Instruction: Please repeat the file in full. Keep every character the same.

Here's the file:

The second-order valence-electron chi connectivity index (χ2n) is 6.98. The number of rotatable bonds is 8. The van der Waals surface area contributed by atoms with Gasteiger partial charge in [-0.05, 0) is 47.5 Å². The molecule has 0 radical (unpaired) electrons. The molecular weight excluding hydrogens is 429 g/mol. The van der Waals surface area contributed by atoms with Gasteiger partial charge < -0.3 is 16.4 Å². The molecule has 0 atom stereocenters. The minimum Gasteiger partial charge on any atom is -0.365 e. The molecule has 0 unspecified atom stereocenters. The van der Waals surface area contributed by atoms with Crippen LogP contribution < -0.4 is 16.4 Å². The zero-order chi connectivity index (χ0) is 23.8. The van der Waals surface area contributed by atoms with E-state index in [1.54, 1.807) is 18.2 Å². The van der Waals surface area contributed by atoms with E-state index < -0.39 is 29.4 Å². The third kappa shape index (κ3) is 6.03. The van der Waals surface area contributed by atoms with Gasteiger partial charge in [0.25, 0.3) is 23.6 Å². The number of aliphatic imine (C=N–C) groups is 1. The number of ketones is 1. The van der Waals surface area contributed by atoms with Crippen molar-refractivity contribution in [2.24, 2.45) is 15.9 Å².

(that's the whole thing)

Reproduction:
The second-order valence-electron chi connectivity index (χ2n) is 6.98. The number of rotatable bonds is 8. The van der Waals surface area contributed by atoms with Gasteiger partial charge in [-0.05, 0) is 47.5 Å². The molecule has 0 radical (unpaired) electrons. The molecular weight excluding hydrogens is 429 g/mol. The van der Waals surface area contributed by atoms with Gasteiger partial charge < -0.3 is 16.4 Å². The molecule has 0 atom stereocenters. The minimum Gasteiger partial charge on any atom is -0.365 e. The molecule has 0 unspecified atom stereocenters. The van der Waals surface area contributed by atoms with Crippen LogP contribution < -0.4 is 16.4 Å². The zero-order chi connectivity index (χ0) is 23.8. The van der Waals surface area contributed by atoms with E-state index in [1.54, 1.807) is 18.2 Å². The van der Waals surface area contributed by atoms with E-state index < -0.39 is 29.4 Å². The third kappa shape index (κ3) is 6.03. The van der Waals surface area contributed by atoms with Gasteiger partial charge in [0.25, 0.3) is 23.6 Å². The number of aliphatic imine (C=N–C) groups is 1. The number of ketones is 1. The van der Waals surface area contributed by atoms with Crippen molar-refractivity contribution in [2.24, 2.45) is 15.9 Å².